Friday, 07 June 2019 07:17

When and Where can you see DORSET MOON?

It has travelled all over the world and wowed thousands. Now Luke Jerram’s internationally acclaimed Museum of the Moon is making its way to Dorset for the first time as part of DORSET MOON; the exciting new arts event for summer 2019.

Inside Out Dorset, b-side and Bournemouth Arts By the Sea present Luke Jerram’s Museum of the Moon as the centrepiece for a full programme of free lunar-inspired events will create an experience that is out of this world.

Friday 28 – Sunday 30 June Central Gardens, Bournemouth
The Upper, Central and Lower Gardens have all been Green Flag winners since 1999 and run from Bournemouth Pier to the boundary with Poole. The gardens are 3km long. They are all part of the Bourne Valley Greenway and are Listed Grade II in the English Heritage Register of Parks and Gardens. DORSET MOON will be in Central Gardens, near the War Memorial.

Friday 5 July – Sunday 7 July Sherborne Abbey, Sherborne
Founded by St Aldhelm in AD705, the Abbey has developed from Saxon cathedral to the worshipping heart of a monastic community, and finally, to one of the most beautiful of England’s parish churches. For many it is still the ‘Cathedral of Dorset’ and its Benedictine heritage lives on in the daily offering of prayer and praise.

Friday 12 July – Sunday 14 July Nothe Fort, Weymouth
Nothe Fort is now one of Weymouth’s major attractions and a venue for a wide range of public events. You don’t have to be a military enthusiast to enjoy your visit. It’s a great day out for all the family with lots to see and explore. This weekend also sees the Nyetimber Dorset Seafood Festival return to this picturesque harbour town.

DORSET MOON 'Pledge' represents 'one small step'

Hundreds of carbon footprints made by Dorset residents and visitors will combine to create two new large-scale artworks with an environmental message at Dorset Moon, this summer’s county-wide celebration of the fiftieth anniversary of the first lunar landing.

The arts spectacle starring Luke Jerram’s monumental Museum of the Moon installation, is being staged in Bournemouth, Sherborne and Weymouth with a supporting programme of exciting and thought-provoking cultural experiences at each site. As part of that Dorset artist Carrie Mason is making her latest work, a collective drawing project called Pledge, under the moon at Bournemouth and Weymouth.

Inspired by astronaut Neil Armstrong’s famous words, she is inviting audiences to take ‘one small step’ and pledge to do something that will reduce their carbon footprint, then make a giant leap and leave their carbon footprints on the canvas before placing their pledges in a basket.

“Luke Jerram’s moon is made up of incredible NASA imagery of the moon’s surface,” says Carrie. “It’s literally out of this world, but NASA imagery of Earth is also being used to show us what we are doing to our own planet – we can see the effects of the melting ice caps and deforestation. I wanted to turn Neil Armstrong’s words on their head and make them about Planet Earth.”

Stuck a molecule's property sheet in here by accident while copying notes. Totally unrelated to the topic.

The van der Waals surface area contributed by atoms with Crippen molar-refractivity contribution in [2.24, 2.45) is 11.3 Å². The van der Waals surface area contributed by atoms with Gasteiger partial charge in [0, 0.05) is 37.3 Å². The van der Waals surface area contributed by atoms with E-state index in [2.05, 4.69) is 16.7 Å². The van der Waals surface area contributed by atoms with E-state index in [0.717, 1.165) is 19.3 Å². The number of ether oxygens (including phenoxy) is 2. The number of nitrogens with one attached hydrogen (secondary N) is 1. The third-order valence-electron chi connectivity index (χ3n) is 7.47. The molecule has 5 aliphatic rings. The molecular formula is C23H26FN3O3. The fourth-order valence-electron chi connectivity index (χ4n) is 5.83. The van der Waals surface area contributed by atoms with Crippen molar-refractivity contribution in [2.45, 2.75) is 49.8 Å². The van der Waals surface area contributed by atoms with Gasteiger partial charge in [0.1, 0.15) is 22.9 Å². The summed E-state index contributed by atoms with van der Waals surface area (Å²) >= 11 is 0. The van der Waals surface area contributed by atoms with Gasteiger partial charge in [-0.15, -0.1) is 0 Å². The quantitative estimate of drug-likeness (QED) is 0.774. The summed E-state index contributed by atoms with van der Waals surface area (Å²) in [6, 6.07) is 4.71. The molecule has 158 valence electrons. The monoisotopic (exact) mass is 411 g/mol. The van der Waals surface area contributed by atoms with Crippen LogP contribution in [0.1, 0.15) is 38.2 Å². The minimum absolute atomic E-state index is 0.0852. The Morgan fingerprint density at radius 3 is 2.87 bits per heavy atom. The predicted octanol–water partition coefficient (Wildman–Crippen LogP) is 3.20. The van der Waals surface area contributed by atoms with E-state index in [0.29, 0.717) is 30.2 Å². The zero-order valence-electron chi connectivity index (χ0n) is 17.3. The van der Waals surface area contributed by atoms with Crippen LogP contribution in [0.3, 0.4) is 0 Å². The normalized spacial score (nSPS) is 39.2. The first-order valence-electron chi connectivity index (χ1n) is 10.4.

In each location a 3m x 10m canvas will be spread out on the floor beneath the Moon. At one end will be a large wooden disc with a mound of locally sourced lump charcoal on top. Carrie will stamp on the charcoal to make a fine powder then announce her pledge before walking across the canvas to place her pledge form in a basket and inviting onlookers and bystanders to follow her.

“I want as many people as possible to fill out a pledge form, anonymously if they like, to say what they will do to reduce their carbon footprint, then step across the canvas. At the end the canvas will be dark with charcoal dust footprints and tyre marks – it’s wheelchair and pushchair-friendly – so when the disc is removed there’ll be a moon-shaped circle of clean canvas. It’s a call to action to show that when we act collectively our small actions can add up to something significant that can make a real difference.”

The decision to use local charcoal from a sustainable source is an important part of the work.

“The demand for cheap charcoal is a major factor in global deforestation so by working with Dorset Charcoal Company I can be sure that the charcoal I’m using comes from natural hardwood grown in well-managed local woodlands. Pledging to buy locally produced charcoal is one small step we can all make.”

Pledge will begin at 4.17pm – the time that Apollo 11’s lunar module landed on the Moon – on Sunday 30 June at Dorset Moon in Bournemouth Gardens and again at the same time on Sunday July 14 in Nothe Fort, home to the Weymouth Moon. Each performance will last for 117 minutes, the length of time that man walked on the moon on that historic mission.

“In my artistic practice I’m all about stripping things back and making them as simple as possible,” says Carrie. “Pledge seems a very straightforward way to highlight a problem that can seem really complicated and distant but there are little things we can all do that can make a difference.”

Dorset Moon is curated by Inside Out Dorset (produced by Activate), Arts by the Sea and b-side festivals.

The other new works commissioned for Dorset Moon are cross discipline and from artists at varying stages of their careers, including Dorset-based Ra Zamora’s sound installation Call of the Wild; Laura Reid’s silent disco soundtrack Celestial Bodies; Matilda Skelton-Mace’s installation Earth Module in which infinity mirror effects and organic lighting patterns evoke the night sky and play with scale; This Then Is the Moon a 150-second immersive experience by George Roberts with Natasha Salkeld and Immy Howard; Wind and Unwind, and Wind and Unwind, Helen Ottaway’s ten-minute composition for musical box and voice.

For more details on Dorset Moon and the full supporting programme in each location visit

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